Want to have a great Christmas but also want to avoid Christmas debt? It is possible to do both. With a few easy steps, you can have a debt-free Christmas.
Are you tired of going broke every Christmas? Last year shoppers around the country estimated they would spend over $900 just on Christmas gifts. Add in travel, food, clothes, and event costs and you can rack up debt very quickly if you aren’t careful.
On average, Americans ended up with $1,054 in debt last Christmas. That’s a lot of debt to try and pay off. If you paid a minimum payment of $25 each month you’d be paying down the balance until 2023 and there are more Christmases between now and then.
I’m not going to tell you to ditch your credit cards unless you can’t have restraint, but I do want to help you avoid debt this Christmas.
Christmas is a wonderful time but we shouldn’t be harming our financial future while celebrating. That’s just going to make for a stressful holiday season.
How to Avoid Christmas Debt
Create a Christmas Budget Right Away
Don’t wait until right before the holidays to decide what you want to spend. It’s best to create your Christmas budget as far ahead as possible. You can always increase it later if you end up with more money.
Knowing your budget will help with all other aspects of avoiding Christmas debt.
Christmas Shop All Year
Trying to buy everything for Christmas in a month or two’s time is stressful. Not just mentally but also on your budget. Spreading it out can help with this stress.
It can also help you save money overall because some of the best prices are found throughout the year. This is one of the reasons it’s important to know your budget ahead of time.
Earn Extra Money
Starting a side hustle is a great way to build up your Christmas savings. There are a ton of ways to make a little extra cash on the side these days.
And don’t worry you don’t have to get into direct sales. You can find my favorite side hustles in 6 Ways to Make Money for Christmas.
Save Money Every Month
Putting aside a set amount of money each month is a great way to have the money you need already on hand. Once you have your budget you will know how much you need to save every month to reach that goal.
I always like to build in some cushion in case there are unexpected expenses. It’s always good to have a safety net. If you don’t end up needing it you can use it for something else after Christmas.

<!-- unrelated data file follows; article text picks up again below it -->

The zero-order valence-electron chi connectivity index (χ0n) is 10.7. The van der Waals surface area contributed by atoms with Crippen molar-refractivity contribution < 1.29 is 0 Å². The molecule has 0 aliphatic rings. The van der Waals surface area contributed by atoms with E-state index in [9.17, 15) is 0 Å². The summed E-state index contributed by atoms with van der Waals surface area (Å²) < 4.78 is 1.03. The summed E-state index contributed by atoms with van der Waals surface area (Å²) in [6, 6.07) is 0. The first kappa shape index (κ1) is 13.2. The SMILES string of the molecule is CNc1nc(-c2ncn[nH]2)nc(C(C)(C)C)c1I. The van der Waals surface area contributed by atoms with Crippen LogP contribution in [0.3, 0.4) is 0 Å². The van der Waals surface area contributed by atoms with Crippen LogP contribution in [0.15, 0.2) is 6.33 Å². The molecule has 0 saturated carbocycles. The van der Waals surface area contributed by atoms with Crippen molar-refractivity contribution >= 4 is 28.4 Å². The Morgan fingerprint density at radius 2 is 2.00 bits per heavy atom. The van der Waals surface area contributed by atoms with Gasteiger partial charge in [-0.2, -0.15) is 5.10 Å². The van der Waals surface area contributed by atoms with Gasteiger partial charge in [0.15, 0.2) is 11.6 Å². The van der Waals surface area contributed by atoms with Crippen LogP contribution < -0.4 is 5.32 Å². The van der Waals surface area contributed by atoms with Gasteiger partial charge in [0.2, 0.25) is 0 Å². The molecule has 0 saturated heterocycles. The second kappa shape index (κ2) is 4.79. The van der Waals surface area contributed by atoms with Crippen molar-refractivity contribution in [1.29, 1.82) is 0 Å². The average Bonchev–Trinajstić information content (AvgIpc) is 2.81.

Pay Off Your Credit Cards Every Month
I rarely carry cash and put most things on my credit cards. I know this makes many financial experts upset but I end up saving money this way.
I have reward credit cards so I get money back, which wouldn’t be true with cash. The trick is always paying them off! This means you need to know how much money you have at all times and never putting things on your credit cards if you don’t already have the money.
I actually pay my credit cards each week if they have anything on them. This makes sure I don’t lose track and since you can now easily pay online it’s not a hassle.
If you are using credit cards for the rewards don’t count on that money to pay off the credit card but instead think of it as bonus savings. You can even put that money directly into savings or your Christmas savings.
Spend Less Money
And the number one way to avoid Christmas debt? Do less and spend less money. That may sound too hard but there are likely a lot of places you can cut back either at Christmas or before to save up money.
Memories are what really matters at Christmas so cut back on gifts and focus on fun experiences. There are always a lot of cheap or free Christmas activities going on around the holidays. Those memories will last a lot longer than any gift.
Related Post: How to Have a Mindful Christmas
In conclusion, start thinking about Christmas now and how much you want to spend. Having this plan ready ahead of time will make the holiday season better and mean less stress after the holidays.
No one wants to start a new year with even more debt and that’s what Christmas debt will do to you. Follow these tips instead and have a stress-free Christmas and new year.
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